This would be a good model for students to break down an argument paragraph by paragraph and systematically give counter points with evidence. It also would help students learn how to use arguments that go against their own viewpoints effectively. We often talk to studnets who are only looking for information at support their own viewpoints--getting them into arguments in this manner may help.

Selecting a topic...
This used to be one of the steps in the research process that I would breeze over--mention that students should select a topic they are interested in and then go right into keywords and finding sources. A couple of weeks ago I co-lead a session on research and writing and I have now been rethinking this attitude.

I realize there are many challenges in picking a topic--especially for first year students or those new to a discipline:
--might not know enough background information
--might not know how to identify or narrow a topic by different facets of a topic
--don't want to spend time researching a dumb topic (but don't know it might be dumb until they do searching)
--don't know any good journals or authors on the topic
--topic selection is very personal and reflects on them (FY students often want to make "safe" choices) to the other students in the class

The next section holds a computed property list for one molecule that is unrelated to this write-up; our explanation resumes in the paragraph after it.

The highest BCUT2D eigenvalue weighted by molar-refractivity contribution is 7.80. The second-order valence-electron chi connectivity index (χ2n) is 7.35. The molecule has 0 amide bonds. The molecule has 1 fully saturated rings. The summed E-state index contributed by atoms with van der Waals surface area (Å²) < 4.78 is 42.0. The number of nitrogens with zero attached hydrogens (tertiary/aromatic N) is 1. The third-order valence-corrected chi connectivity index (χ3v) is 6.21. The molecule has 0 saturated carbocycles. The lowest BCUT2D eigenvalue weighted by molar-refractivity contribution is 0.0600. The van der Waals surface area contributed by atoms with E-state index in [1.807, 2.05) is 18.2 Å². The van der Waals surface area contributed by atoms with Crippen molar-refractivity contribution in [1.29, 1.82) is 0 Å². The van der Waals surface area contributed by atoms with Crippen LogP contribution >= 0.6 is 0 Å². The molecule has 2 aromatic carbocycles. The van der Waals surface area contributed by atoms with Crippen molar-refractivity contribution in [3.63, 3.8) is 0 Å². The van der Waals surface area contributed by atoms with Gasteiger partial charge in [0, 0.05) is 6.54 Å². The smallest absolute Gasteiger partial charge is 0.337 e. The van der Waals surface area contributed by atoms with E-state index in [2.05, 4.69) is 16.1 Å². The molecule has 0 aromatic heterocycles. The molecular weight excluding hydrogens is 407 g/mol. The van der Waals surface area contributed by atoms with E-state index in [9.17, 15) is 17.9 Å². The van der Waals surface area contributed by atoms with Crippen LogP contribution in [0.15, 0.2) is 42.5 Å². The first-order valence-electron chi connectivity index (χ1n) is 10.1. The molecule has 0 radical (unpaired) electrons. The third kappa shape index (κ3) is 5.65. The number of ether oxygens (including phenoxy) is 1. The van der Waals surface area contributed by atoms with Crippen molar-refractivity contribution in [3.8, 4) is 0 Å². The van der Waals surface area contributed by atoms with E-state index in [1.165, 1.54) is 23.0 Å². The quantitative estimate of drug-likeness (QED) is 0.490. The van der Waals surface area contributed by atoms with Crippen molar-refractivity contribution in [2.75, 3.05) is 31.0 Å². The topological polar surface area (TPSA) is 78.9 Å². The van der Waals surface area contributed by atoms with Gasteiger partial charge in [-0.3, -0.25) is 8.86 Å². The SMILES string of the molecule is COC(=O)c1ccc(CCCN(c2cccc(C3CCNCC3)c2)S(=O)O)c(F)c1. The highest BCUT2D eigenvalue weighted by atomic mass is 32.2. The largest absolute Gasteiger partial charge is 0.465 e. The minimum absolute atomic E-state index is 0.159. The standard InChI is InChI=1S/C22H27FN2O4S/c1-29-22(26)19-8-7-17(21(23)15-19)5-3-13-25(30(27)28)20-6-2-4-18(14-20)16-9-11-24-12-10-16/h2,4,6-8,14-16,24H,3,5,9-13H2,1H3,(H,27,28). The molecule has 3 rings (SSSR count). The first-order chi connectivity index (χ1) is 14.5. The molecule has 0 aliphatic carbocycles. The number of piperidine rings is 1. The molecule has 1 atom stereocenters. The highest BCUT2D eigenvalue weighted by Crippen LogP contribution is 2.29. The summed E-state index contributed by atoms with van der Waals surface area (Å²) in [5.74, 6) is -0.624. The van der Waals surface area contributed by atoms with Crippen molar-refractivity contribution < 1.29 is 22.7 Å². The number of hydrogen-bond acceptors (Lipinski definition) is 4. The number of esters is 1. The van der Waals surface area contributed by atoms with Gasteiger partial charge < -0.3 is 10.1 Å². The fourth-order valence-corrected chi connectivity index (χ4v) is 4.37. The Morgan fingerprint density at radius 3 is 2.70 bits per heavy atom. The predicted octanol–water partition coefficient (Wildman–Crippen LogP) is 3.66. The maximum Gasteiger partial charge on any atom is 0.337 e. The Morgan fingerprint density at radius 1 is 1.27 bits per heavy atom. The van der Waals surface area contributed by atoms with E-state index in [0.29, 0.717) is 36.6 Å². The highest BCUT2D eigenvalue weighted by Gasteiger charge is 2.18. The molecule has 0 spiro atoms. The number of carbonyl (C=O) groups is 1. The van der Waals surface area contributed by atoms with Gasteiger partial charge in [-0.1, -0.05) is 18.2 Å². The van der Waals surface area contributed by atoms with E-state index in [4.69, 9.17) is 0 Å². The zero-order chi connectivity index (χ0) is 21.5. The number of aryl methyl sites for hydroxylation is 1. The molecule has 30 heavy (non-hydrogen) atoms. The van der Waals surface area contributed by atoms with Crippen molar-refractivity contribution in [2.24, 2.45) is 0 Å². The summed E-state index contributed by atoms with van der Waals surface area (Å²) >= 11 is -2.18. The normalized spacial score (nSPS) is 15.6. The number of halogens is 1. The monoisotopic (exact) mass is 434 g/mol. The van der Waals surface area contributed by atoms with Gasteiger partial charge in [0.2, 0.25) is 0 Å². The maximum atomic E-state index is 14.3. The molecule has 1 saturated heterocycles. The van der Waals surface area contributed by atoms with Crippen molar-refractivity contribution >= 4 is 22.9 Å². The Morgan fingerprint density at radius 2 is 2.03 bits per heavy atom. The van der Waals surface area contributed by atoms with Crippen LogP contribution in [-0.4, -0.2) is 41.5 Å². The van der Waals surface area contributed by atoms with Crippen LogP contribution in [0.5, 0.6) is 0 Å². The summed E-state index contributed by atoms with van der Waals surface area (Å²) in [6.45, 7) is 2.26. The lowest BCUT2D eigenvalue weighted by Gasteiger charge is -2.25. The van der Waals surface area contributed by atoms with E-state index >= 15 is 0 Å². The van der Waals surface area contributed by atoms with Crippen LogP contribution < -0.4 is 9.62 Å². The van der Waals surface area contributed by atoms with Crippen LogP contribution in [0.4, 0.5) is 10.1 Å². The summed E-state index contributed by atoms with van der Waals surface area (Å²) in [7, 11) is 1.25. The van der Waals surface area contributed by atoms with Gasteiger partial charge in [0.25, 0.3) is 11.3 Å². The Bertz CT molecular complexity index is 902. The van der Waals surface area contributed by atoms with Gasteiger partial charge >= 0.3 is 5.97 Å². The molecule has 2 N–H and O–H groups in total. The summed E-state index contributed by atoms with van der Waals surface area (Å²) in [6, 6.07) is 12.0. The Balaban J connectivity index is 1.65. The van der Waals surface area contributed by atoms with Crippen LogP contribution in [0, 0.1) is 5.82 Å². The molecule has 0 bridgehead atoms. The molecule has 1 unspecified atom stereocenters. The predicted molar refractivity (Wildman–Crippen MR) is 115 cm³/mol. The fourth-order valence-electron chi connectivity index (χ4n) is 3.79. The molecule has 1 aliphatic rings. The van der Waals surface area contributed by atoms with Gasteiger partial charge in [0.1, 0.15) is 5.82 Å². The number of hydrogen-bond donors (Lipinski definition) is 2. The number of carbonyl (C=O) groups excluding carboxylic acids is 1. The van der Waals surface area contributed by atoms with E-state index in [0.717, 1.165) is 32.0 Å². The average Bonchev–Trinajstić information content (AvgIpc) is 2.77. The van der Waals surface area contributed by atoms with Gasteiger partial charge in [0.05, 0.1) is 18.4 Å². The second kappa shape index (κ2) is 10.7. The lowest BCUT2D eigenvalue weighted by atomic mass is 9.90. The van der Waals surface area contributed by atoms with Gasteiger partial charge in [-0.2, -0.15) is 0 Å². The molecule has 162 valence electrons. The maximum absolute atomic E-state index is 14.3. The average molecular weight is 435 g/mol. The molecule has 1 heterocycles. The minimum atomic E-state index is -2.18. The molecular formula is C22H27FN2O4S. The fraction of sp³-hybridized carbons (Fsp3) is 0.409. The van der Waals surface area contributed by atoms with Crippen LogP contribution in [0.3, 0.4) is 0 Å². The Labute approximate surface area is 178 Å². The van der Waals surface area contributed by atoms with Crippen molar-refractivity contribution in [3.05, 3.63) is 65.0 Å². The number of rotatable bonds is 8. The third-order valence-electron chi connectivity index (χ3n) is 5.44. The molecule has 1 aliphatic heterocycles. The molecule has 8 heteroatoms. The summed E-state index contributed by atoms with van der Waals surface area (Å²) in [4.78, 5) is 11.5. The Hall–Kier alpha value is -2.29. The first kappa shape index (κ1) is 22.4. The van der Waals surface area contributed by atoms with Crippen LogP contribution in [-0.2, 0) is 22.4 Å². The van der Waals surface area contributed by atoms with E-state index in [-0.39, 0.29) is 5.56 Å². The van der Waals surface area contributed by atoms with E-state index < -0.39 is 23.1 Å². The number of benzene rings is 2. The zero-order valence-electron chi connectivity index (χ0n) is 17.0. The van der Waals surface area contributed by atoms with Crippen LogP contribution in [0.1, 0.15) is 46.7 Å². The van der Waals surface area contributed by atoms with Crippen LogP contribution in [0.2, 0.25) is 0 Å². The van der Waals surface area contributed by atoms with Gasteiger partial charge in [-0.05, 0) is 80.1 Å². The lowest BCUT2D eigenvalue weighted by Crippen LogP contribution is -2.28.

If I was asked to do a paper on an engineering topic or on greek history (two things I don't know much about) it would be very difficult. Certainly harder when you add in procrastination.

One idea is to create research communitites. Group students based on their initial topic or even assign broad topic areas (e.g. higher education, sports, history, local issues, gender issues, etc.). Ask this group to collaborate on their preliminary research--maybe create a group concept map [learn more] on the broad topic. Ask them to help narrow their topics and connect those in the concept map.

Later on this research community can share how they are doing research and where are they successful finding sources.

This ideas recreates the same research communities that most faculty and instructors are involved in. Your peers and other sholars form both a formal and informal community--we take this for granted.

Are you involved with a research community? What do you gain from it? How can you recreate such things in your class?

plagiarism resources

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plagiarismtoday.jpgI need to look at these further but these seem like this could be an introduction for students about plagiarism:

Plagiarism Today:

Plagiarism Advice:

Assignment: Baloney Detection Kit

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Have student watch the following:

  1. How reliable is the source of the claim?
  2. Does teh wources make similar claims?
  3. Has the claims been verified by somebody else?